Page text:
Research Uncovered—The imagination of Ada Lovelace: creative computing and experimental humanities

Ada Lovelace, by Margaret Sarah Carpenter [Public domain], via Wikimedia Commons

Ada Lovelace, by Margaret Sarah Carpenter [Public domain], via Wikimedia Commons

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This talk is part of the Oxford Women’s International Festival.

What: The imagination of Ada Lovelace: creative computing and experimental humanities 

Who: Pip Willcox

When: 13.00—14.00, Tuesday 7 March 2017


Please note this seminar has moved venue: 

Where: St Luke’s Chapel, Woodstock Road, OX2 6GG (map

Centre for Digital Scholarship, Weston Library

Access: all are welcome

Admission: free

Booking: registration is required

In the 200 years since Ada Lovelace’s birth, she has been celebrated, neglected, and taken up as a symbol for any number of causes and ideas. A symposium to mark the 200th anniversary of her birth narrated many of these, including accounts of her generative relationship with Charles Babbage and his Difference and Analytical Engines.

This talk traces some of paths the idea of Lovelace and her imagination of Charles Babbage’s Analytical Engine has taken, what basis they have in her life, and what they tell us about the devices and desires of their scholarship and society. It includes an account of our experimental humanities work in response to both Lovelace and the operatic Ada sketches of composer Emily Howard: we created a web application, Numbers into Notes, (an earlier version of which was described by David De Roure in a previous Research Uncovered talk) to produce music from maths through programming a digital simulation of the Analytical Engine, after Lovelace’s idea that “the engine might compose elaborate and scientific pieces of music of any degree of complexity or extent”.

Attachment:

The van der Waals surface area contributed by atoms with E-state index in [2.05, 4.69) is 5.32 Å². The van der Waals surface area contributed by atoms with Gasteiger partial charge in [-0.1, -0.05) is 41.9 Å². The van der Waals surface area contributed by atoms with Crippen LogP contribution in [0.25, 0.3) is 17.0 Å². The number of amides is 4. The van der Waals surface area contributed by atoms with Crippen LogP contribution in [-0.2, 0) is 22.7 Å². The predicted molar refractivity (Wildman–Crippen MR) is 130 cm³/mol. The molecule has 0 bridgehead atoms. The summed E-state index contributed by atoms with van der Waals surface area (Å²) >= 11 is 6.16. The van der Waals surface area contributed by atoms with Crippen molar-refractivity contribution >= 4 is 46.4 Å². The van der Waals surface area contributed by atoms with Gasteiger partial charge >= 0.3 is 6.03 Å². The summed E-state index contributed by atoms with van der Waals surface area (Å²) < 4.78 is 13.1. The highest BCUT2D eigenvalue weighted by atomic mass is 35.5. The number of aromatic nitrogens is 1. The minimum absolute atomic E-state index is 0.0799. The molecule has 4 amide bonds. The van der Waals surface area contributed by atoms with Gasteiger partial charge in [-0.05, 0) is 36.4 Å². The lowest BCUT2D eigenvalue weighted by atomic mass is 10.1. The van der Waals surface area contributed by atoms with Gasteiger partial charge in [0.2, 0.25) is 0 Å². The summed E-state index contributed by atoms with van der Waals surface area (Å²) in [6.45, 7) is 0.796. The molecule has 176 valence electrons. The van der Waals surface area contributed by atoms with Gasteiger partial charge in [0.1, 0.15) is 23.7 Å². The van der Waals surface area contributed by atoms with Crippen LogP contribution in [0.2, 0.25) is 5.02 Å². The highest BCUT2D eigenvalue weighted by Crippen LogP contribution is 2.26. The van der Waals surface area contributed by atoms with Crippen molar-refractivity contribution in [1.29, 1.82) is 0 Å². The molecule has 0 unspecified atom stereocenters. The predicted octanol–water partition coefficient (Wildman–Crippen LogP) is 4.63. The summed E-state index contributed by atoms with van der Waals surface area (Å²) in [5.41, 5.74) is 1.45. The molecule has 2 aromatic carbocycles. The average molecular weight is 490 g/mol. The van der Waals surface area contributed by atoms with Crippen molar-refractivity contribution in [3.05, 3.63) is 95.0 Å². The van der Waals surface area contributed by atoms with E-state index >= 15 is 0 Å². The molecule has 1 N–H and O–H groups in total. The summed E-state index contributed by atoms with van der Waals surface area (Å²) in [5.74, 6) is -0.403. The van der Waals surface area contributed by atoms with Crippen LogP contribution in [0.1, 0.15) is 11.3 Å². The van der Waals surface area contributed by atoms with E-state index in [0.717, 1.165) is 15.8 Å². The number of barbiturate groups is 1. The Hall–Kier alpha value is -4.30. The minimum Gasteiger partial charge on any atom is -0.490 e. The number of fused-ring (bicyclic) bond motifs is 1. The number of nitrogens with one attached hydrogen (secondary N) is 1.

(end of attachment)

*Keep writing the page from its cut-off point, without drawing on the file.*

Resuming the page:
Following the talk, we are delighted that David De Roure will demonstrate and explain the making of the tools we used for this work. There will be a short break between the two sessions.

Making Numbers into Notes: the making of Ada Lovelace’s generative music

What would have happened if Charles Babbage had built the analytical engine, and Ada Lovelace had programmed it to generate music? Our “making” experiments have involved a variety of techniques, from a software simulator, a web app and the use of a computer algebra system, to construction of arduino micro controller hardware, agent based simulation and scripting for modern professional audio tools.  This talk will demonstrate some of these tools, and invite attendees to engage with us in taking the experiment forward.

This collaborative research was supported through the following EPSRC project: Fusing Semantic and Audio Technologies for Intelligent Music Production and Consumption (EP/L019981/1). This talk was first given as a Digital Scholarship Seminar at the Moore Institute, NUI Galway.

Pip Willcox is the Head of the Centre for Digital Scholarship at the Bodleian Libraries, University of Oxford, and a Senior Research at the Oxford e-Research Centre. She co-directs the Digital Humanities at Oxford Summer School and convenes its introductory workshop strand. With a background in textual editing and book history, her current work investigates narrative and the intersection between the material and the digital, exploring the experimental humanities.

David De Roure is Professor of e-Research and Director of the Oxford e-Research Centre. He has strategic responsibility for Digital Humanities at Oxford and directed the national Digital Social Research programme for ESRC, for whom he is now a strategic adviser. His personal research is in Computational Musicology, Web Science, and Internet of Things. He is a frequent speaker and writer on digital scholarship and the future of scholarly communications.

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